PIC - resistance

Discussion in 'Embedded Systems and Microcontrollers' started by wcavanagh, Aug 27, 2007.

  1. wcavanagh

    Thread Starter New Member

    Aug 27, 2007
    Hi people,
    New round here, and after some help from you lovely people. Working on a small project for the car, and new on the PIC front. What I need is the following.

    To have a kind of lookup table that will take a resistance at the input, and output a different resistance depending on the input resistance. Hope that makes sence.


    10 Ohm ----- 25 Ohms
    20 Ohm ----- 40 Ohms
    30 Ohm ----- 65 Ohms

    Basicly I am taking a reading from an LPG guage that has a range of 10 - 200 Ohms, depending on how full the tank is, and interfacing this with the cars petrol guage that runs on a different range, yet to find out.

    I was thinking of using a 12F675 as I have a few of these nocking around. Any help would be tops.

  2. beenthere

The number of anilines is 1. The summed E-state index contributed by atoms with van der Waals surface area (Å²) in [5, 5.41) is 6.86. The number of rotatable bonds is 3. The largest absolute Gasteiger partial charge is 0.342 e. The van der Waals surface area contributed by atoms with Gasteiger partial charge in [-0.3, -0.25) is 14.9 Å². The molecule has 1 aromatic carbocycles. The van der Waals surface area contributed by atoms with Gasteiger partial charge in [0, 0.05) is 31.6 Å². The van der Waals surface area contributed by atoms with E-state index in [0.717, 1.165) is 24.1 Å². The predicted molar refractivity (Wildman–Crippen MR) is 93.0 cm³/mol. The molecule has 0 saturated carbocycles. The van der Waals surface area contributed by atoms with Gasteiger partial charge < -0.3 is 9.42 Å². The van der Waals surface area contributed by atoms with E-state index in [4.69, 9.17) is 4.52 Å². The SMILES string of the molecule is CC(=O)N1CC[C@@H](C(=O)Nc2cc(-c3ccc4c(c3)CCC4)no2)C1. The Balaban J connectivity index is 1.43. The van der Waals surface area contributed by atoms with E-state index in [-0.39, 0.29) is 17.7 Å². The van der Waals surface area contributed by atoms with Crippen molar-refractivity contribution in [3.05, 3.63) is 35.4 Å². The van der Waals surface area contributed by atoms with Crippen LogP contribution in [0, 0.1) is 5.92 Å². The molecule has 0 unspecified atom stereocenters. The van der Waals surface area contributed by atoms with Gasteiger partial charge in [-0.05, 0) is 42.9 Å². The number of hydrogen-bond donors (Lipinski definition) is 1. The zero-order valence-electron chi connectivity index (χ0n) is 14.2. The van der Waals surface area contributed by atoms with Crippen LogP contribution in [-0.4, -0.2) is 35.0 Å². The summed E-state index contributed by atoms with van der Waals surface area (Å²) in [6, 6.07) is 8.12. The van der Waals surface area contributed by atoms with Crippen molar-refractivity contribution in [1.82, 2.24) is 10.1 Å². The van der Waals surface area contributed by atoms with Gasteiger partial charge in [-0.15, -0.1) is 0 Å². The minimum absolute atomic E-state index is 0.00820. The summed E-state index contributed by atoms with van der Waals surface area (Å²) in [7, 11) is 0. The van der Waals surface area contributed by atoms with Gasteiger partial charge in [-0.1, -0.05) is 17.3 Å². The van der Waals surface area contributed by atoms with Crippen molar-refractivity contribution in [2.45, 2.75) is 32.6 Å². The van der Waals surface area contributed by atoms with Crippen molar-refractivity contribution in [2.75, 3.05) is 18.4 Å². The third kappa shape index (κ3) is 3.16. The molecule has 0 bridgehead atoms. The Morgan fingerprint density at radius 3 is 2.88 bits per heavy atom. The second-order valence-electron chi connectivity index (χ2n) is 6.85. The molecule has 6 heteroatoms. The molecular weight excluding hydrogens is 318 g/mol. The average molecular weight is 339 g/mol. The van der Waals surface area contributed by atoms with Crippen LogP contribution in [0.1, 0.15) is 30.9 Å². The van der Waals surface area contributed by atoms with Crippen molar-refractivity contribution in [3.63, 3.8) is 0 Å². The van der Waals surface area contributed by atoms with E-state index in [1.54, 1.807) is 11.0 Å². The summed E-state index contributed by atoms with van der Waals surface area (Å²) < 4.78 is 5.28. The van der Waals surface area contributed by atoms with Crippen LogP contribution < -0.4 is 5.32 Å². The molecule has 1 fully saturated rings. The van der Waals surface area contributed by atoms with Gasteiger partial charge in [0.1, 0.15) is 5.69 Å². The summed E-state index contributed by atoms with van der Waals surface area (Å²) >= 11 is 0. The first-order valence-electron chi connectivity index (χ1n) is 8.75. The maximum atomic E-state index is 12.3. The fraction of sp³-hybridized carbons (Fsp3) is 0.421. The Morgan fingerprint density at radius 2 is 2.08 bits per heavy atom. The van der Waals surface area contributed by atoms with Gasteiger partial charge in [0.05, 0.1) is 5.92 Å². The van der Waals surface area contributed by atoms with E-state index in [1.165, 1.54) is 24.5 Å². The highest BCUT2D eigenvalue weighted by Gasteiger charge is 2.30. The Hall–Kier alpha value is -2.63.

Retired Moderator

    Apr 20, 2004
    You really can't output a resistance as such. I take it that you are trying to make your car's fuel gauge do double duty and indicate LPG as well as gasolene?

    You could let the PIC read in the LPG sensor and translate it by a lookup table, but the output might have to be a control signal to a digitally controlled potentiometer. Then I suppose you could switch the gas gauge to the DCP and have it indicate the LPG quantity.
  3. wcavanagh

    Thread Starter New Member

    Aug 27, 2007
    Yep thats exactly what I was thinking. I have the switching circuit sorted so can feed the cars guage either data from the petrol sender, or the new PIC. Yep, was thinking DigPot to do the output, but have never used them before.
  4. Art

    AAC Fanatic!

    Sep 10, 2007
    So with these fixed three values you're looking at a meter that only shows three fixed levels?
    ie low medium full.

    Your pic IO pin output is eith on or off, that's right, but you can switch a transistor
    with a pic pin that in turn switches the signal line through a resistor.
    add another two resistors and transistors and you can route the signal
    through any of three resistors, and by now you can have more values by turning on
    more than a single transistor at one time.

    But by that development stage you might have implemented a digital pot at
    the output, and used all available digital pic pins as input through resistors,
    or a sinle analogue input.